Saturday 8/5



Cocksucker Blues
Thespian channels Lenny Bruce

Lenny Bruce once asked an audience, “Are there any niggers here tonight?” (His point being that, if the word was used more, it would lose its power.) Needless to say, he was a man who took risks. And so it is in that spirit that actor Steve Cuiffo walks out on a limb tonight, attempting his best impersonation of the iconic comedian-satirist, who died way too young at age 40 in 1966. Cuiffo, who just finished a performance in Rinne Groff’s play Orange Lemon Egg Canary at P.S.122 and who has worked with the Wooster Group, says, “Bruce had an honest point of view and he expressed it—and that’s hard to find. And based on what’s going today, he’s just as relevant.” Among the many pieces Cuiffo will tackle are “Christ and Moses,” “Religions Inc.,” and of course, “You Can’t Win a Case Based on ‘Cocksucker.’ ” At 4, Spiegltent, Pier 17, South Street Seaport, 207 Front Street, 212-279-4200, $15 KEN SWITZER


Bird Call
Wildlife adventure off the coast of Manhattan

Observing rats from a subway platform is one way to interact with wildlife in the City. Feeding pigeons is another. But for those in search of a more National Geographic–esque experience, New York City Audubon offers the Sunset Eco-Cruise to Harbor Heron Islands tonight. An environmentally friendly water taxi brings you up close to some of the approximately 3,000 herons nesting on islands around the harbor, and an expert guide tells you everything you could want to know about these beautiful birds. Binoculars are provided, and it’s not unusual to spot plumed egrets and falcons as well. According to NYCA executive director E.J. McAdams, the nonprofit organization received a grant three years ago to pilot this program and remains committed to “sharing the joy of experiencing these birds and the desire to protect them in the estuary.” The round-trip excursion takes 90 minutes, and the spectacular view of the Manhattan skyline is almost as impressive as the feathered flocks. Wine is served onboard. At 7, through August 19, Pier 17, South Street Seaport, 207 Front Street, 212-742-1969,, $10–$25 KEN SWITZER


Finding Emo
‘Warped Tour 2006’: Year 12 & the pit circles on

The Warped Tour is sorta like the Ozzfest, but for the skateboard- and BMX-ridin’, angular-hair-architect scene. Sadly, for some, this more-than-10-year-old multi-stage alternative extravaganza has taken a turn away from the aerial trickery: This year’s tour only has one halfpipe. But still, it brings the rawk—punk-flavored, naturally— in spades. There’s the appropriately booked elders (the Buzzcocks and their proto–pop punk; Joan Jett with her pop proto-punk; and the Germs, the legendary reunited L.A. hardcore band); numerous sing-along, pogo-jumpin’ poppy punkers (NOFX, Stretch Arm Strong, AFI, Anti-Flag); even some hip-hop (Catch-22); some spicy world jams (Gogol Bordello); the obligatory ska (Less Than Jake); and especially notable this year, a shit ton of metalcore and emo acts (Thursday, Vaux, Bullet for My Valentine, Boysetsfire, Every Time I Die). At noon, Nassau Coliseum, 1255 Hempstead Turnpike, Uniondale, New York,, $35 D. SHAWN BOSLER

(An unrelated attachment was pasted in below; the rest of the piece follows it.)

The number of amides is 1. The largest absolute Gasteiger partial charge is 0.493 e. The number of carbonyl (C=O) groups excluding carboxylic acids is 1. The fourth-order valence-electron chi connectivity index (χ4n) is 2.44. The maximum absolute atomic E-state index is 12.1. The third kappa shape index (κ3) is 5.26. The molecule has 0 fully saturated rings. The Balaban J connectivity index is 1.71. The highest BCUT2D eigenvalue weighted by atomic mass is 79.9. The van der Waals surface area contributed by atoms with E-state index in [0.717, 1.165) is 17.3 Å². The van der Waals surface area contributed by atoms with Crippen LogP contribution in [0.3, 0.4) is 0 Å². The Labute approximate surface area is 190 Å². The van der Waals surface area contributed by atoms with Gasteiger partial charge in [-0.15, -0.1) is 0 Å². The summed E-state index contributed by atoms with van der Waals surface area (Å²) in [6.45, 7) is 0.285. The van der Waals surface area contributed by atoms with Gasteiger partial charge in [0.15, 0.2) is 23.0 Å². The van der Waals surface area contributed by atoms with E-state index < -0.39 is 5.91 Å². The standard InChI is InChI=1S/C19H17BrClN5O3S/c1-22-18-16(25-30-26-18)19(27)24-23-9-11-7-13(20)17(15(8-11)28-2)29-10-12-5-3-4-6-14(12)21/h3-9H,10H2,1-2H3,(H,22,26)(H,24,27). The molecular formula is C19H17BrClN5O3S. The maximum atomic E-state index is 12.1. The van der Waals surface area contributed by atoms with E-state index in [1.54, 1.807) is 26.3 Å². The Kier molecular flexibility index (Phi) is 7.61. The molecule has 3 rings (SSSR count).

Caribbean Beat
An all-day extravaganza

If work always keeps you in town, the summer is the perfect time to pretend you’re in the Caribbean during carnival. From 3 to 7 p.m., Target First Saturdays has stilt walkers, steel-pan music, and colorful costumes to get you into the spirit. At five, grab a seat and watch My American Girls: A Dominican Story, a documentary about a year in the life of a first-generation family of immigrants. There’s a screening at 6:30 of Sugar Cane Alley, which tells the story of a boy and his grandmother living in Martinique in the 1930s and his granny’s effort to keep him from becoming a sugarcane worker. Also at 6:30, the funky Jose Conde y Ola Fresca Band—they fuse Cuban son with mambo, jazz, and more—take to the stage in the back garden. At seven, author Ivor L. Miller puts a spin on the museum’s “Graffiti” exhibit (an exploration of the history of the elaborate aerosol-paint pieces that evolved through hip-hop culture) in a tour that addresses the influence of Caribbean people on the art form. By 8:30, it’s time to party with soul and house mixer DJ Reborn and hip-hop selector Mary Mac. At nine, the classic 1972 Jamaica film The Harder They Come ends it all. Phew! At 3, Brooklyn Museum, 200 Eastern Parkway, 718-638-5000, free KEISHA FRANKLIN

According to the 2000 census, New York City has one of the highest populations of African/African American people in the country. Celebrate Brooklyn’s African Festival dedicates a full day to the motherland by featuring performers from all over the continent. It begins with Parisian expats and eight-person Congolese rumba group Kékélé. Vocalists Bumba Massa and Loko Massengo lend their soft voices to the sounds of melodic guitars and percussion. Nigeria native Lágbájá follows with the musical style he calls “Africano”—we call it Afrobeat. With an entourage of chorus singers, drummers, saxophone players, and more, the always masked singer performs sociopolitical, occasionally humorous songs that everyone can dance to. Later, Razia flirts with the sounds of the Middle East, with new age, reggae, and more blended in. African Underground Allstars display a little pan-African hip-hop, and guitarist Martino Atangana and his band, the African Blue Note, share funk and jazz. From 2 to 9, Prospect Park, Prospect Park West and 9th Street, Brooklyn, 718-855-7882, free KEISHA FRANKLIN

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